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A Fugitive From The Past (Kiga Kaikyo, 飢餓海峡)

Director – Tomu Uchida – 1965 – Japan – Cert. 15 – 183m

*****

Voted third in Kinema Junpo magazine’s 1999 list of the greatest Japanese film of all time, Tomu Uchida’s A Fugitive From The Past (1965) is the pinnacle of a directorial career that also includes Bloody Spear At Mount Fuji (1955) and The Mad Fox (1962). In the poll, it was beaten by Akira Kurosawa’s Seven Samurai (1954) at number one and Mikio Naruse’s Floating Clouds (1955) at number two, For the record, the fourth title was Yasujiro Ozu’s Tokyo Story (1953) while the fifth was Yuzo Kawashima’s Bakumatsu Taiyoden / The Legend Of The Sun-Tribe From The Bakumatsu Era (1957). While four of those titles were made in the mid-fifties, often considered the golden age of classical Japanese cinema, Fugitive dates from the mid-sixties, allowing it to look at Japan’s post-war period from a greater distance.

Uchida’s film, which spans the decade 1947-57, covers a colossal amount of subjects in its first 50 minutes…

[Read the full review at All The Anime.]

A Fugitive From The Past is released on Arrow Blu-ray.

Trailer:

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Sideshow

Sideshow

Director – Adam Oldroyd – 2020 – UK – Cert. 15 – 94m

**

Two thieves break in to the house of a washed-up showbiz psychic entertainer and medium – out in cinemas on Friday, March 11th and on all major digital download platforms on Monday, March 21st

Stuart Pendrick a.k.a. The All-Seeing Stupendo (Les Dennis) is a touring, one-man theatre act psychic and medium specialising in mind-reading and contacting the dead. He’s also a compulsive pickpocket with a mind like a sewer, hardly a great combination for wholesome entertainment. After attempting to ingratiate himself with the woman best dressed to show off her cleavage in the front row, he manages none too surprisingly to say the wrong thing and offend the mostly elderly audience.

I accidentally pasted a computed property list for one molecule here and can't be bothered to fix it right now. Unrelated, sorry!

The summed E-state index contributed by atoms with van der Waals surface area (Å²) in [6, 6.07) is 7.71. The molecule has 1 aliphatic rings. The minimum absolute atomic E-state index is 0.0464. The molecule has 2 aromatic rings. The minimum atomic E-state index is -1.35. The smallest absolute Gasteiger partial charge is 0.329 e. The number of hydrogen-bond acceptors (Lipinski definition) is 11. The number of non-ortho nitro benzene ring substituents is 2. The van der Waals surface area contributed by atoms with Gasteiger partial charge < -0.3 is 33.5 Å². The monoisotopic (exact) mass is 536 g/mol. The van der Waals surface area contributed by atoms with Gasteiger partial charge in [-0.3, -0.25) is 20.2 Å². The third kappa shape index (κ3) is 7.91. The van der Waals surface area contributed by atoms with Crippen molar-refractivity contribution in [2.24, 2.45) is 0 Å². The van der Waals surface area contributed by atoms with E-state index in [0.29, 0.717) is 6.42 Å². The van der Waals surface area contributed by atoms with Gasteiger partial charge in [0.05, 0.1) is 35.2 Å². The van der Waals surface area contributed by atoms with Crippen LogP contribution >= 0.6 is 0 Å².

He rows with his agent Gerald (Anthony Head) about this, insisting the latter pick up his fee for the performance and get it over to him as soon as possible, then drives away from the theatre unaware he’s being tailed by Eva (April Pearson from Tucked, Jamie Patterson, 2018) and the gun-carrying Dom (Nathan Clarke) who follow him to his house, wait for the lights to go out then break in to find the stash of money Eva is certain is in his possession.… Read the rest

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Blithe Spirit

Director – Edward Hall – 2020 – UK – Cert. PG – 95m

***

Adaptation of Noël Coward’s supernatural comedy in which a remarried man is tormented by the ghost of his late, first wife – on VoD from Friday, January 15th

Noël Coward’s original play has always been something of an audience pleaser with its slightly loopy medium Madame Arcati who materialises the late wife or a remarried man who then finds he’s stuck with the unwelcome ghost and his second wife at the same time. The likeable if lightweight property has been filmed numerous times over the years and you might wonder, does the world really need another version?

Anyway, here it is. Edward Hall has had the good sense to cast Judi Dench as Arcati and she clearly has a lot of fun playing the role, just as the audience will enjoy her playing it. The screenplay takes liberties with Coward’s text, but they’re quite smart liberties. It turns main protagonist Charles Condomine (the appropriately sprightly Dan Stevens) into a screenwriter struggling to write a film for his producer. His late and recently rematerialised first wife Elvira (Leslie Mann) all but wrote the series of novels which made his name as a writer and which still living second wife Ruth (Isla Fisher) believes he himself wrote.… Read the rest